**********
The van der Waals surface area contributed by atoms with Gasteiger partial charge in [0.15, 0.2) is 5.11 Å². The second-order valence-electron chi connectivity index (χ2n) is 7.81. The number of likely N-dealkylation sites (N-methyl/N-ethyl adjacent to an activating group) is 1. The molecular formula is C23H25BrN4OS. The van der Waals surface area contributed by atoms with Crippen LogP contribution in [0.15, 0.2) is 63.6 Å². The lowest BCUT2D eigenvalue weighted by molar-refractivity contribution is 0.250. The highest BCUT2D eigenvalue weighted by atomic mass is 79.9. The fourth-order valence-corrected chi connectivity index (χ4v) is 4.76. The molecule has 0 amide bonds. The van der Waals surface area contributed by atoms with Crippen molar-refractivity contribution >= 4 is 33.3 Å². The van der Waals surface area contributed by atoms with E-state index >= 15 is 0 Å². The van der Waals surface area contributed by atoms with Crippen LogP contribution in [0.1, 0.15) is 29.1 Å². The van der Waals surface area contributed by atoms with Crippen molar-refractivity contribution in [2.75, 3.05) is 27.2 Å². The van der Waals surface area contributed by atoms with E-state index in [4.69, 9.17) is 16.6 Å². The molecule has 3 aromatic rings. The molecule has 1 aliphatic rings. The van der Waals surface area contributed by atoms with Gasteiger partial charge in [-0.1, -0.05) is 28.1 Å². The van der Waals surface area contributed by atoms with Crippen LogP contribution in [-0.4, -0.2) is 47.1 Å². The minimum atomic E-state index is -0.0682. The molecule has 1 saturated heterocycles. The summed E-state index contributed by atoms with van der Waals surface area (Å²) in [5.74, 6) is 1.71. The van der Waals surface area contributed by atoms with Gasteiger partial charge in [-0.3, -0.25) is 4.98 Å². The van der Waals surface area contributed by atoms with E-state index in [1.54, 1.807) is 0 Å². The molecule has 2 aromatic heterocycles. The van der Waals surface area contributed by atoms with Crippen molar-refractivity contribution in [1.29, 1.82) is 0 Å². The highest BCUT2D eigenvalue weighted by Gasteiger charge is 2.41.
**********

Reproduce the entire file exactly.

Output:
The van der Waals surface area contributed by atoms with Gasteiger partial charge in [0.15, 0.2) is 5.11 Å². The second-order valence-electron chi connectivity index (χ2n) is 7.81. The number of likely N-dealkylation sites (N-methyl/N-ethyl adjacent to an activating group) is 1. The molecular formula is C23H25BrN4OS. The van der Waals surface area contributed by atoms with Crippen LogP contribution in [0.15, 0.2) is 63.6 Å². The lowest BCUT2D eigenvalue weighted by molar-refractivity contribution is 0.250. The highest BCUT2D eigenvalue weighted by atomic mass is 79.9. The fourth-order valence-corrected chi connectivity index (χ4v) is 4.76. The molecule has 0 amide bonds. The van der Waals surface area contributed by atoms with Crippen molar-refractivity contribution >= 4 is 33.3 Å². The van der Waals surface area contributed by atoms with E-state index >= 15 is 0 Å². The van der Waals surface area contributed by atoms with Crippen LogP contribution in [0.1, 0.15) is 29.1 Å². The van der Waals surface area contributed by atoms with Crippen molar-refractivity contribution in [2.75, 3.05) is 27.2 Å². The van der Waals surface area contributed by atoms with E-state index in [4.69, 9.17) is 16.6 Å². The molecule has 3 aromatic rings. The molecule has 1 aliphatic rings. The van der Waals surface area contributed by atoms with Gasteiger partial charge in [-0.1, -0.05) is 28.1 Å². The van der Waals surface area contributed by atoms with Crippen LogP contribution in [-0.4, -0.2) is 47.1 Å². The minimum atomic E-state index is -0.0682. The molecule has 1 saturated heterocycles. The summed E-state index contributed by atoms with van der Waals surface area (Å²) in [5.74, 6) is 1.71. The van der Waals surface area contributed by atoms with Gasteiger partial charge in [-0.3, -0.25) is 4.98 Å². The van der Waals surface area contributed by atoms with E-state index in [1.54, 1.807) is 0 Å². The molecule has 2 aromatic heterocycles. The van der Waals surface area contributed by atoms with Crippen molar-refractivity contribution in [1.29, 1.82) is 0 Å². The highest BCUT2D eigenvalue weighted by Gasteiger charge is 2.41.